ENGLAND still doesn’t expect but they might just be getting a bit excited.

A last-minute win over Tunisia and now this trouncing of Panama, a poor and also an annoying team that won’t be missed, does not hint that all those years of hurt will end in Russia.

But six points out of six, passage to the knock-out stage secured and a record World Cup win suggests this English side have a chance of doing something good.

They won’t win it. They allow teams chances, and their two opponents have hardly been great, far too many opportunities which will be punished by Belgium, who they play next to see who wins the group, and any proper international teams.

Raheem Sterling doesn’t do nearly enough and while the midfield is set up well, with Jordan Henderson crucial sitting centre and deep, there is a lack of a really creative playmaker such as Toni Kroos, Eden Hazard and David Silva.

However, what England do have is pace, a structure, a plan and their manager, Gareth Southgate, has fostered a spirit and belief so many of his predecessors failed to do.

If England do go on and win the World Cup, then those journalists who exposed the greed of Sam Allardyce which forced him to leave the manager’s job after one game should be knighted.

Just imagine England under Allardyce. Wayne Rooney would be playing in a 4-4-2 and there would be no chance the excellent Kieran Trippier and Ruben Loftus-Cheek would be in the team.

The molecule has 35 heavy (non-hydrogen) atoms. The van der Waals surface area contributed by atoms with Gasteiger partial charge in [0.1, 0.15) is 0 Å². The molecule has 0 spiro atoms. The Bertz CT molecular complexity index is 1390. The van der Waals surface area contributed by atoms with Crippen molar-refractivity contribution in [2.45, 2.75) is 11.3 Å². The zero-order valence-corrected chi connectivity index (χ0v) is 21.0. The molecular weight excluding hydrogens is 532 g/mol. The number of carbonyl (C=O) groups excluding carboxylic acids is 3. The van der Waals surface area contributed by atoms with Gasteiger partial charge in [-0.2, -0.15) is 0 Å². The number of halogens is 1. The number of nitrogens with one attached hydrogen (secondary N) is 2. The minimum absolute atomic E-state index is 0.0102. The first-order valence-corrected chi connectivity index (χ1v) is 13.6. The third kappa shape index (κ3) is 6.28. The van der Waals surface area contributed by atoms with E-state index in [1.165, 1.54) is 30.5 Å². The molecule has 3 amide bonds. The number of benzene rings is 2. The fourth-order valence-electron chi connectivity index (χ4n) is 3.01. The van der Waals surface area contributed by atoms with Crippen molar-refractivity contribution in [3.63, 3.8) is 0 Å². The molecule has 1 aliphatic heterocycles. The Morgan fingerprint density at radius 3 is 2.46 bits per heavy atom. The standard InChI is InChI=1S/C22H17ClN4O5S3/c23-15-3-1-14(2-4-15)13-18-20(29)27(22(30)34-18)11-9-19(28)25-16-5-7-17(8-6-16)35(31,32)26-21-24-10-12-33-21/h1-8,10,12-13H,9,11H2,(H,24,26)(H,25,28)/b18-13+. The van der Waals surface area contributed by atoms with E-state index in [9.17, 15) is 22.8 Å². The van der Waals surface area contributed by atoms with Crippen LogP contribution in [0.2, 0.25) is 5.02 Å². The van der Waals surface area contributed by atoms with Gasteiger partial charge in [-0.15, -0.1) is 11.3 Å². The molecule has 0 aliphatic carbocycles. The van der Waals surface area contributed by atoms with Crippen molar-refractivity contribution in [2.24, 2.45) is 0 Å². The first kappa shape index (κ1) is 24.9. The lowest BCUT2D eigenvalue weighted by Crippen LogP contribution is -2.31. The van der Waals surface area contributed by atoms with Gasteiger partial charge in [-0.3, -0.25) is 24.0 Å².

Southgate is no genius; however, he is the perfect man for the so-called impossible job. He has played things down, as he should, and gets the best out of some good, a few great and one world-class star in his captain Harry Kane.

Sure, Panama were rubbish, the worst team in this World Cup, and we will know a lot more about England when they play an excellent Belgian side next.

But they have already exceeded their supporters’ lowly expectations, simply by playing some good football with smiles on their faces. And good on them.

Please, spare me this ‘Anyone but England’ nonsense. Admittedly, some of those who follow the team might be on the right of Attila the Hun and are so confused they believe singing pro-England songs while making Nazi salutes is not moronic.

These days they are the minority. And the arrogance which once put off even English people is nowhere near as strong.

This game was ridiculously one-sided. England scored five times in the first half. The only reason this didn’t finish much worse for Panama was because England, rightly, made sure they had a bit of a breather and nobody got injured.

It began with a John Stones goal after eight minutes, a bullet of a header from a corner and from that moment, really, this was only going to end one way.

The lead was doubled after 20 minutes, Jesse Lingard was fouled, Kane took the penalty and perfectly sent it into the top corner.

The third, on 34 minutes, was a cracker. Crisp passing and good movement bemused Panama, Lingard took control and curled the ball into the top corner from 20 yards.

Four minutes later, a well-worked free-kick, and when was the last time you could say that about England, ended with Stones getting his second by heading in from close range.

Before half-time, Kane was wrestled to the ground when a corner was played in, Panama by this stage were utterly gone, and the captain dispatched the penalty in similarly impressive fashion.

Kane did get a hat-trick, albeit a strange one, when Loftus-Cheek’ shot hit the Tottenham man’s heel which deflected the ball into the net.

Felipe Baloy made history when he got in behind the England defence to score Panama’s first ever goal in the World Cup. Their fans celebrated as if they had just won it.